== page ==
Although many of the conversations around Artificial Intelligence are complex, they should by no means be exclusionary. AI should be accessible to all.
Given the deep impact this technology will have on society, everyone should have the opportunity to participate in discussions about AI - whether you have a PhD in Machine Learning, or whether the AI Fringe is your first tech event.
There are a few terms which attendees can expect to hear throughout the week. Similarly, there are resources we recommend at the bottom of this page for anyone who wants to learn more.
AGI refers to AI systems that can perform a range of tasks (unlike ‘narrow’ AI) and match, if not exceed, human performance.
There are many different definitions of AI. They generally refer to computer-based systems that can perform complex tasks that are considered to require ‘human-like’ intelligence or learning to solve, like playing chess or navigating roads.
Assurance refers to ensuring humans can understand and control AI systems during operation.
Bias occurs when an algorithm produces results and outcomes which are systematically prejudiced or unfair. This is often - but not always - because they have been trained on biased datasets.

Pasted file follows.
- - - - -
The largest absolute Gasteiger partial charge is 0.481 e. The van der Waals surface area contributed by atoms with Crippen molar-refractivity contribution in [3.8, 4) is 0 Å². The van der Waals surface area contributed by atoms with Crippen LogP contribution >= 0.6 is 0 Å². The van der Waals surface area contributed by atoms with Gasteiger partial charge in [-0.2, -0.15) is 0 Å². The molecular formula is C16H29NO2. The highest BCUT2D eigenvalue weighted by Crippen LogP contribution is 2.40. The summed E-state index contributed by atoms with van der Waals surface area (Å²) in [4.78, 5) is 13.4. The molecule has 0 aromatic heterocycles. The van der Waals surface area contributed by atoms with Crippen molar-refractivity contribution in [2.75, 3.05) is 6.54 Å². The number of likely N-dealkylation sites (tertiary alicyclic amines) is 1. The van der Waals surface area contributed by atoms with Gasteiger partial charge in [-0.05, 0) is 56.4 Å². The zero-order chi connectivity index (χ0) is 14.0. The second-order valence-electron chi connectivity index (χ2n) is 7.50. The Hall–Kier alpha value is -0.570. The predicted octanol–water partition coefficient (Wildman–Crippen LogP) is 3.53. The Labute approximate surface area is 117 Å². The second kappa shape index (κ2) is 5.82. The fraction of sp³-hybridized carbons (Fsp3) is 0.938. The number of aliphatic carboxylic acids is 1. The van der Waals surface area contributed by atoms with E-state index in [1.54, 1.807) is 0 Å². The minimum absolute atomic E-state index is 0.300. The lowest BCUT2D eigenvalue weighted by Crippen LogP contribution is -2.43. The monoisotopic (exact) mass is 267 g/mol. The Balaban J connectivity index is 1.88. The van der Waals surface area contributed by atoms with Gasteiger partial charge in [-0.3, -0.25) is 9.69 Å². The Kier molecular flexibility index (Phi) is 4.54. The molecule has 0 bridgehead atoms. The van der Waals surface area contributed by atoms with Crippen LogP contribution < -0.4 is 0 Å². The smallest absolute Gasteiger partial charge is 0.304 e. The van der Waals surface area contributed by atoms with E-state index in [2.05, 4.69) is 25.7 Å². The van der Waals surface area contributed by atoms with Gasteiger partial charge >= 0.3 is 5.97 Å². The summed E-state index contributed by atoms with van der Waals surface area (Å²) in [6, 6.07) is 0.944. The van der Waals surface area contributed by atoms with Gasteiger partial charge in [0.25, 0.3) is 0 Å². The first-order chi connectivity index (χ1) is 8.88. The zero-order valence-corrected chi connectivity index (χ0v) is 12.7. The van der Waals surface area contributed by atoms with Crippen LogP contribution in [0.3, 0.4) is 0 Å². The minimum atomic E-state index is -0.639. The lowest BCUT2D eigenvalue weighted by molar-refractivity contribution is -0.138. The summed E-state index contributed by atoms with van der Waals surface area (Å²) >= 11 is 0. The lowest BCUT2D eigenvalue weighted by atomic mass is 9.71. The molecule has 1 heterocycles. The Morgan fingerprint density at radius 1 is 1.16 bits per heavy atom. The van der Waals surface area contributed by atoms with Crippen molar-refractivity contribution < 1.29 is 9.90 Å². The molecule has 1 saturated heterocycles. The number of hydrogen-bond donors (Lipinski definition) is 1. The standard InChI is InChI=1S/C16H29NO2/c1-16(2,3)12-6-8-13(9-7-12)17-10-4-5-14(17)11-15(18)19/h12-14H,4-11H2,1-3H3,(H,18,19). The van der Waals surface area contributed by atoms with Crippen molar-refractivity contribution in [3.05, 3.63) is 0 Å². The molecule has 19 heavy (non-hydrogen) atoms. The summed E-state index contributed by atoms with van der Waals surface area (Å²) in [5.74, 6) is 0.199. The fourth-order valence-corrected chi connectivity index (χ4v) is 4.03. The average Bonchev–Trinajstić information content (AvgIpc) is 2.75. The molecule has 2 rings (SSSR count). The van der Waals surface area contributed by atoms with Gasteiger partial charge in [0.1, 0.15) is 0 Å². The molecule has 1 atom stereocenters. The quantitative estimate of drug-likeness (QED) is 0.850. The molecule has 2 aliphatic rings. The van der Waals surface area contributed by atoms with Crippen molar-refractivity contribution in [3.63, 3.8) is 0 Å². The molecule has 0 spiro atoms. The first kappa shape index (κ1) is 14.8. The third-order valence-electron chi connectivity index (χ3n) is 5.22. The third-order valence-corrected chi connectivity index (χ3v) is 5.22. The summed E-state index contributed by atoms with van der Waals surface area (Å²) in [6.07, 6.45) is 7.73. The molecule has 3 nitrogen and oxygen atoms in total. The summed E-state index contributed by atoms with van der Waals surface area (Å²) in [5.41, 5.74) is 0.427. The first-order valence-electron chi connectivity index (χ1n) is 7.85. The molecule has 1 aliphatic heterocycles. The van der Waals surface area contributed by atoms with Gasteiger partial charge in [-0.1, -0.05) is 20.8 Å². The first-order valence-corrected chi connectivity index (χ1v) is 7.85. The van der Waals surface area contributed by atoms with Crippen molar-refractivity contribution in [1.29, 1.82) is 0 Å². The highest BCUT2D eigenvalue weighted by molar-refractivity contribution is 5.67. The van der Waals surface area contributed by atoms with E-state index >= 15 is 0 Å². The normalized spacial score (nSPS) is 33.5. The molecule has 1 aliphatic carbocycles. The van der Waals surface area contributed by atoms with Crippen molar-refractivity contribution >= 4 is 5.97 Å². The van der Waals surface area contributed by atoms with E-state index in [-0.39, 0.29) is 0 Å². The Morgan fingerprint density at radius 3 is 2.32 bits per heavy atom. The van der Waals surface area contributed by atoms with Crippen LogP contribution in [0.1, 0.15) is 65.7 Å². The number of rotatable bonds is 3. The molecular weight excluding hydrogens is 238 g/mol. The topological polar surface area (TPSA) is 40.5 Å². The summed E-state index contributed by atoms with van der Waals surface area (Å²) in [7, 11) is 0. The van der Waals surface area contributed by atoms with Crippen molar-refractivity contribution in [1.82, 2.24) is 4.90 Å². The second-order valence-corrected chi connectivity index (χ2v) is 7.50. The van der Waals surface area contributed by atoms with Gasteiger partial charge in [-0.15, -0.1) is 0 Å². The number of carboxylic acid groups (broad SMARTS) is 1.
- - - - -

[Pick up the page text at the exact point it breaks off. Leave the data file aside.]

Explainability is when humans are able to understand how an AI system works and why it produces certain outputs.
There are several definitions of frontier AI. Generally, these refer to the most advanced and capable AI systems. To read more about how the government will be defining frontier AI at the upcoming UK AI summit, see here.
Governance refers to the policies and practises an organisation puts in place to oversee, safely manage, and control the development and deployment of AI systems.
Machine learning is the process whereby machines develop the capability to complete tasks through ‘learning’ to spot patterns in datasets or repeatedly solving tasks to achieve a certain goal, improving each time, as opposed to following a set of instructions.
Narrow AI is an AI system that can perform a single specific task. For example, it might be able to play chess or navigate roads, but not both. Most of today’s AI systems are ‘narrow’.
Reinforcement learning occurs when a machine repeats a task and learns from a ‘reward signal’ when it has got something right (like giving a well-behaved dog a treat).
Risk refers to outputs of an AI system that may cause harm or damage to humans and society. The extent of potential risk from AI systems is highly contentious and debated, and ranges from minor to existential (which relates to human existence).
Concern with preventing any level of harm resulting from the outputs of an AI system, including accidental harm and misuse.
The large set of data used to train a machine learning model. The machine is fed the data to teach it to identify patterns and make predictions.
Providing information and data that allows humans to have visibility over a model and understand how it works, including its development, training, operation, deployment and outputs.